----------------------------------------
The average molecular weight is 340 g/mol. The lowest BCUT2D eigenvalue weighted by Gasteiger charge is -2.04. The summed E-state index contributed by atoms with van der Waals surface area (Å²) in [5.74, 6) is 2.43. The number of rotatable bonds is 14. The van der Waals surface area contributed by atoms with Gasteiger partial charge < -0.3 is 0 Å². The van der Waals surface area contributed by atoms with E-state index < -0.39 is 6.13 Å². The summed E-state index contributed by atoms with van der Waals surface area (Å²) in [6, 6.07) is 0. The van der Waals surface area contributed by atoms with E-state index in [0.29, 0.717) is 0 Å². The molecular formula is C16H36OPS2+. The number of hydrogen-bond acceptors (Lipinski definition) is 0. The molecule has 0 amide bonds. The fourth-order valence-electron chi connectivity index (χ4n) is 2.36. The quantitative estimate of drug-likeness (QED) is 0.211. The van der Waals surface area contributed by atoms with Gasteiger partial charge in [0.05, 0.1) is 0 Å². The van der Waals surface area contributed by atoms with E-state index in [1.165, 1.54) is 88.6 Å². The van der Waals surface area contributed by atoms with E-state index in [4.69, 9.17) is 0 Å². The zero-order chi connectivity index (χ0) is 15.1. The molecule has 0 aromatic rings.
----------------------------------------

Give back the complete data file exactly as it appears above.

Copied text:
The average molecular weight is 340 g/mol. The lowest BCUT2D eigenvalue weighted by Gasteiger charge is -2.04. The summed E-state index contributed by atoms with van der Waals surface area (Å²) in [5.74, 6) is 2.43. The number of rotatable bonds is 14. The van der Waals surface area contributed by atoms with Gasteiger partial charge < -0.3 is 0 Å². The van der Waals surface area contributed by atoms with E-state index < -0.39 is 6.13 Å². The summed E-state index contributed by atoms with van der Waals surface area (Å²) in [6, 6.07) is 0. The van der Waals surface area contributed by atoms with E-state index in [0.29, 0.717) is 0 Å². The molecular formula is C16H36OPS2+. The number of hydrogen-bond acceptors (Lipinski definition) is 0. The molecule has 0 amide bonds. The fourth-order valence-electron chi connectivity index (χ4n) is 2.36. The quantitative estimate of drug-likeness (QED) is 0.211. The van der Waals surface area contributed by atoms with Gasteiger partial charge in [0.05, 0.1) is 0 Å². The van der Waals surface area contributed by atoms with E-state index in [1.165, 1.54) is 88.6 Å². The van der Waals surface area contributed by atoms with E-state index in [4.69, 9.17) is 0 Å². The zero-order chi connectivity index (χ0) is 15.1. The molecule has 0 aromatic rings.